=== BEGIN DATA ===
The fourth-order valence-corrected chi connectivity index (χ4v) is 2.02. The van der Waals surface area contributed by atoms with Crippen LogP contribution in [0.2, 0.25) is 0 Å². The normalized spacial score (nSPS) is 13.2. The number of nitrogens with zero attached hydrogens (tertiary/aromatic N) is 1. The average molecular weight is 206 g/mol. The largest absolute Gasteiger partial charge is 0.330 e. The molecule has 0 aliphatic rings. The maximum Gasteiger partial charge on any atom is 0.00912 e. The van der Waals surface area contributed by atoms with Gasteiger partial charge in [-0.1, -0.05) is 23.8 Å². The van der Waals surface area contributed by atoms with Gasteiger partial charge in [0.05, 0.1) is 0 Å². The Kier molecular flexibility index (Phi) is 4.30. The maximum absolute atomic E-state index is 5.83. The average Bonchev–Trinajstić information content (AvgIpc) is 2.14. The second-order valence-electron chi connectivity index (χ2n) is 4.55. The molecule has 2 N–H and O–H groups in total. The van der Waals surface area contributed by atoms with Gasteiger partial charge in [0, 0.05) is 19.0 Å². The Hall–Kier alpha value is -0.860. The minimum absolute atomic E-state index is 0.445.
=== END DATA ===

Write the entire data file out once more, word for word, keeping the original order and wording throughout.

The fourth-order valence-corrected chi connectivity index (χ4v) is 2.02. The van der Waals surface area contributed by atoms with Crippen LogP contribution in [0.2, 0.25) is 0 Å². The normalized spacial score (nSPS) is 13.2. The number of nitrogens with zero attached hydrogens (tertiary/aromatic N) is 1. The average molecular weight is 206 g/mol. The largest absolute Gasteiger partial charge is 0.330 e. The molecule has 0 aliphatic rings. The maximum Gasteiger partial charge on any atom is 0.00912 e. The van der Waals surface area contributed by atoms with Gasteiger partial charge in [-0.1, -0.05) is 23.8 Å². The van der Waals surface area contributed by atoms with Gasteiger partial charge in [0.05, 0.1) is 0 Å². The Kier molecular flexibility index (Phi) is 4.30. The maximum absolute atomic E-state index is 5.83. The average Bonchev–Trinajstić information content (AvgIpc) is 2.14. The second-order valence-electron chi connectivity index (χ2n) is 4.55. The molecule has 2 N–H and O–H groups in total. The van der Waals surface area contributed by atoms with Gasteiger partial charge in [0, 0.05) is 19.0 Å². The Hall–Kier alpha value is -0.860. The minimum absolute atomic E-state index is 0.445.